The Somnath Temple

somnathFor sheer grandeur and exuberance – the Akshardham Swaminarayana Temple complex is the largest temple in the Indian state of Gujarat. However – for history, spiritual significance and emotional bonds that Hindus carry, Somnath is by far the most important temple in Gujarat, and indeed one of the most sacred sites in the whole of India. From 1026AD it has been destroyed (by Muslim invaders and rulers) and rebuilt seven times, before its final destruction in the 15th century, when Hindus finally abandoned the temple. It was the one holy site of Hindus which was successfully reclaimed and rebuilt after India’s Independence, due to the efforts of Sardar Vallabhai Patel, Jam Saheb and K. M. Munshi. The newly reconstructed temple was reopened in 1951.

The accounts of the destruction of the temple by the likes of Mahmood Gazni and Allaudin Khilji are well known, and has been one of the traumas that has stayed burning in the Hindu mind for many centuries. Even many 2nd generation Gujarati children in Western countries may know it, which shows how the Hindus kept their history simmering throughout the ages.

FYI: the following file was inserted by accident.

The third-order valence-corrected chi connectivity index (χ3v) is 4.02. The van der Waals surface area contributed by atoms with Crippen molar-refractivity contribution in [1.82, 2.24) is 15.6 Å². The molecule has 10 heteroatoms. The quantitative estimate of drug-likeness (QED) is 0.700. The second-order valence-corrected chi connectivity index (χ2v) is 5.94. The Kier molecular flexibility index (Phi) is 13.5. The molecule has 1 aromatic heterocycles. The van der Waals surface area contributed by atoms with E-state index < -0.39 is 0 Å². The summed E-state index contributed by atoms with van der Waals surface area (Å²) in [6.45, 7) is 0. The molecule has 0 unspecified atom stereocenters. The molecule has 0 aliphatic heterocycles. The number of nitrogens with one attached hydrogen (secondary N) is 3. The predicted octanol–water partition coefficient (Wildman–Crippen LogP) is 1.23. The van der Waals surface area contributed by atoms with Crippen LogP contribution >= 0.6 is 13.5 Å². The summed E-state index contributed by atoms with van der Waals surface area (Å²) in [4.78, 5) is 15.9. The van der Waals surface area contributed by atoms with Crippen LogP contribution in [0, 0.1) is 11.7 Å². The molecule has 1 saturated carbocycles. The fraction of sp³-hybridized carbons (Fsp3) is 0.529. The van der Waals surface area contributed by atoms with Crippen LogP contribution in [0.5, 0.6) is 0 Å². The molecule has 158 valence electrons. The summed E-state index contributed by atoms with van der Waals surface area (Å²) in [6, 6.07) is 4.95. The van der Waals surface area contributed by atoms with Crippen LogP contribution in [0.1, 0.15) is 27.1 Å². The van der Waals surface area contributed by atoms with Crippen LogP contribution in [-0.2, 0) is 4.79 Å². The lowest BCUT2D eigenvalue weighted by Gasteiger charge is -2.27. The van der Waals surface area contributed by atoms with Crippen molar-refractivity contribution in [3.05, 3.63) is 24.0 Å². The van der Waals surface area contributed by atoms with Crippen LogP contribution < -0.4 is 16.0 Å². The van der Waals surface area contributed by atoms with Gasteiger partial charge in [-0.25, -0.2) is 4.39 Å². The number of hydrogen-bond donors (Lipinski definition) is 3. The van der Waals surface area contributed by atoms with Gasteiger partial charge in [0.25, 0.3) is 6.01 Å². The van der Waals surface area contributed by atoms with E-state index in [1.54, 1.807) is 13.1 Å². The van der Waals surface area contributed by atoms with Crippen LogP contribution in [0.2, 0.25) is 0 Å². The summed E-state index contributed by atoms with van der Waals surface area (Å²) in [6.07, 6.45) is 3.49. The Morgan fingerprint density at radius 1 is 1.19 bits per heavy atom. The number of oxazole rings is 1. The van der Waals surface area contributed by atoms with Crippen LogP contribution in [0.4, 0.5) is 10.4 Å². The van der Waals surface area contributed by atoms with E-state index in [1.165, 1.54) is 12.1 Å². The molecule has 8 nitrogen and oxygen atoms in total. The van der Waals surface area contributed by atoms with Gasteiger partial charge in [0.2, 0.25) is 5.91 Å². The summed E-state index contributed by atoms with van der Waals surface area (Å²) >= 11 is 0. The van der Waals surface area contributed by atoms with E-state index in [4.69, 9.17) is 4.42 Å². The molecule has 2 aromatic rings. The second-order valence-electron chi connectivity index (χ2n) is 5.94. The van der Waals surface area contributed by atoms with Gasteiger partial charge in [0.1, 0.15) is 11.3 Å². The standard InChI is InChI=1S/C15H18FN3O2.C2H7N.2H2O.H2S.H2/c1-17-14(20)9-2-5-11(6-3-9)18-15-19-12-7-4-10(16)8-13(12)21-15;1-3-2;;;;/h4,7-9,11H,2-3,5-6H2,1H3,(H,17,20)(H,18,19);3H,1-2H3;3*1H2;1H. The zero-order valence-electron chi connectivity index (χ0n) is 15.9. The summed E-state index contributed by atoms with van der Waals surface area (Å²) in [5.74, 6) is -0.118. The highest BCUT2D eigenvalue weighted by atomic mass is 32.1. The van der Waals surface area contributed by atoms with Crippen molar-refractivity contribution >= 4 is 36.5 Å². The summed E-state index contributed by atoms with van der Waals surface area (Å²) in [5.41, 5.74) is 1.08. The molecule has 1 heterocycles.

The temple is situated right on the coastline in the Saurashtra region of Gujarat, and in its long and eventful history has carried several different names, including Deo Pattan, Prabhas Pattan or Pattan Somnath. The temple is dedicatied to Lord Shiva, and contains one of the twelve principle Jyotirlingas, which are the sites where the interaction between Mahakal (the Ruler of Time, one of Lord Shiva’s names) and the temporal world is most intense. This has made it an important pilgrimage site for many centuries – as visiting the twelve Jyotirlingas is believed to bring great religious merit.

The original temple was built from silver and contained huge images built of gold and other precious materials. It was perhaps the foremost pilgrimage centre in the entire India at one point. Its fame spread well beyond India – and took pilgrims from many countries – including even Arabia. That is why the invading Muslims singled it out especially for desecration, even more so than every other Hindu temple they encountered. There are many descriptions of the temple in historical texts and sacred texts. Many features of the old temple are established, for example that the bells hung on chains of pure Indian gold, lamps burnt in diamond studded stands, the pillars and gates were studded with gold and jewels. The finest dances in the land used to take place in dedication to Lord Shiva and there were schools and cow shelters associated with the temple. Only a few remains of the original temple remain, and these are preserved within the current temple.

Today the temple is once again thriving as a centre of worship, pilgrimage and of intense historical interest. A testimony to the determination of human nature, not to give up in the face of oppression.

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